Geoff: It’s certainly a fact that mission critical organizations around the world have been using cellular technology for ages, pretty much use it ubiquitously, but the problem is that cellular systems simply the current cellular systems simply don’t provide mission critical capability. They are highly capable and it’s not the fact the cellular systems are not reliable, that’s not really the issue. The issue is that they’re designed for commercial use, not for mission critical use. And so at times of peak load, and ironically this often happens when there is an emergency, cellular systems start to overload and of course if they are overloaded then even mission critical first responders can’t get onto the cellular system.

And so you get this kind of double whammy effect where the system is so overloaded that the people who must get on the system can’t get there. And this is being… this is quite familiar to everybody. Anyone who has been through even a big sports game knows that you can’t access your cell phone because everyone else is, and so imagine what happens in an emergency. And so previous generations of cellular technology have not been able to deliver mission critical capability, but the public safety community has been lobbying 3GPP quite hard over many years to include features that will directly support mission critical functionality.

And these new releases, called release 12 and 13, are coming out soon and they will have substantial support for mission critical functionality. And it’s important to know that it’s not only that the features are being added to support mission critical, but the network themselves, the LTE network itself is being improved to the point where it can offer the resilience and kind of robustness that mission critical needs. Because you’ve got to remember, these are unique needs and not the same as a normal commercial user.

Evan: So Geoff I think you raised some great points and I’ve definitely experienced that at a sporting event where no one can even text each other much less make a phone call or check their, you know, check something online. So we’ve heard that cellular standards that LTE and these things are coming over and they are going to take it over mission critical networks. Is that really true or what’s the different this time because we keep hearing it, but there is still seems to be a pretty important need for LMR?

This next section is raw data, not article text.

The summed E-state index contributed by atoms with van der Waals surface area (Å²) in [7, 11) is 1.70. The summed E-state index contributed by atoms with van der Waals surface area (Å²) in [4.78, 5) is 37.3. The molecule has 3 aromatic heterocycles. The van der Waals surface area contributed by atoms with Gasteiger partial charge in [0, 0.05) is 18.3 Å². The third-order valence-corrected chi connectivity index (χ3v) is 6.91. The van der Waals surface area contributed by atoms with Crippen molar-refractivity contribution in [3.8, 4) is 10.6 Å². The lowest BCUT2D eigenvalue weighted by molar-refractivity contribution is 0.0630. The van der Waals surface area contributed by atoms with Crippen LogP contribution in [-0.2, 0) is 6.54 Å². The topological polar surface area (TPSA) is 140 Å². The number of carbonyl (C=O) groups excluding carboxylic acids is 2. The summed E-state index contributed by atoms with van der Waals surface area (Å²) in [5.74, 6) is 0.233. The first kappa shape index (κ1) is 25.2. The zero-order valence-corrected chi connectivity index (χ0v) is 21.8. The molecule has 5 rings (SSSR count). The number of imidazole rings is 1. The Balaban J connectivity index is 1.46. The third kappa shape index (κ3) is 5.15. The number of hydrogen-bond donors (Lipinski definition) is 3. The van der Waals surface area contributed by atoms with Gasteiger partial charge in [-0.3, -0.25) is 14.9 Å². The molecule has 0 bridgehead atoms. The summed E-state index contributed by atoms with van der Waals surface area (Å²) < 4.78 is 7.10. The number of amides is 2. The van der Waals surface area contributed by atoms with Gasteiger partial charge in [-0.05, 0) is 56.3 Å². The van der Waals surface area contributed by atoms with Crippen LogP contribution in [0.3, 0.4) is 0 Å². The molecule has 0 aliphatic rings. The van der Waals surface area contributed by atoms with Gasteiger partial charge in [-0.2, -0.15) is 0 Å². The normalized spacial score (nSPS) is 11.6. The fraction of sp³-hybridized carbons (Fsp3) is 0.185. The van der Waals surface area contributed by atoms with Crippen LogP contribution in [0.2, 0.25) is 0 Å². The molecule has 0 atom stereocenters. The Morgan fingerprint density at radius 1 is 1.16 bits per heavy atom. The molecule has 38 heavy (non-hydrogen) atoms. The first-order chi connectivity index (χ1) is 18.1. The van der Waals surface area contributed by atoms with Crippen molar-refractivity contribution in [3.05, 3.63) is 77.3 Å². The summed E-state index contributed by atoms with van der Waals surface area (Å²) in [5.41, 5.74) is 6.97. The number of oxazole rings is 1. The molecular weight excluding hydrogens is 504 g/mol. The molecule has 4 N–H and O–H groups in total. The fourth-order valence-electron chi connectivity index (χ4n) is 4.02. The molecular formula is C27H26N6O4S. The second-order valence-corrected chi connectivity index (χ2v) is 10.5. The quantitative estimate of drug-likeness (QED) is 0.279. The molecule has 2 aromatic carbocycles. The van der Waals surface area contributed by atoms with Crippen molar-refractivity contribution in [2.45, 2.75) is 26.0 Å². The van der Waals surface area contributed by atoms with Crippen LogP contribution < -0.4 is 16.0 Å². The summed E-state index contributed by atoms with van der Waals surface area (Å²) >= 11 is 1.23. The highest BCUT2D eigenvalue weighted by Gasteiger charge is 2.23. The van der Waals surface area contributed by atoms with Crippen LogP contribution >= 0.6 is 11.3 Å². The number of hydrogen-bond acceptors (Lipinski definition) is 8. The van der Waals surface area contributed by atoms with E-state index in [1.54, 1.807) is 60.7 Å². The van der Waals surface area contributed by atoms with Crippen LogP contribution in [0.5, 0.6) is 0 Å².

Geoff: Sure. Well first of all I think we’ve got to understand where the state of these LTE standards are at, and where they support mission critical. Now these new standards that are coming out in release 12 and release 13, there’s a lot of effect going in to support mission critical functionality. I think something around 70% of release 12 contains the features that will benefit mission critical and this is probably the biggest single release that 3GPP has ever released.

Now not all of these features are just in there to support mission critical users. There are things like proximity services which is really there to also support commercial users because it allows commercial retailers and that sort of thing to target you when you approach their shop, they can see that you are in the vicinity you are in proximity to them and they can send you targeted ads on your phone directly and say, “Well you visited us last and you bought this. Well now we’ve got a special on these line items.” So you can see that proximity services has really, therefore, a wider benefit than simply to replicate the direct mode functionality that mission critical users will be familiar with, but it will do a very good job of supplying direct mode functionality, which is a key feature for mission critical users.

A lot of these features are called service enablers and that’s because they are delivering the capability to deliver a service, not necessarily the service itself. So for instance in that proximity services example I gave you is the merchant that’s actually creating the content that’s attracting the person, not the carrier. The carrier is providing the capability of making it happen.

Evan: Yeah.

Geoff: And so this is also a virtual point to understand whether or not LTE is really going to replace LMR systems completely. Fundamentally though the carriers are going to have all of the key features that we think are unique to LMR are going to be available on commercial carrier networks. And this will be available as a capability and I think it will probably start to happen 2016, 2017 that kind of timeframe.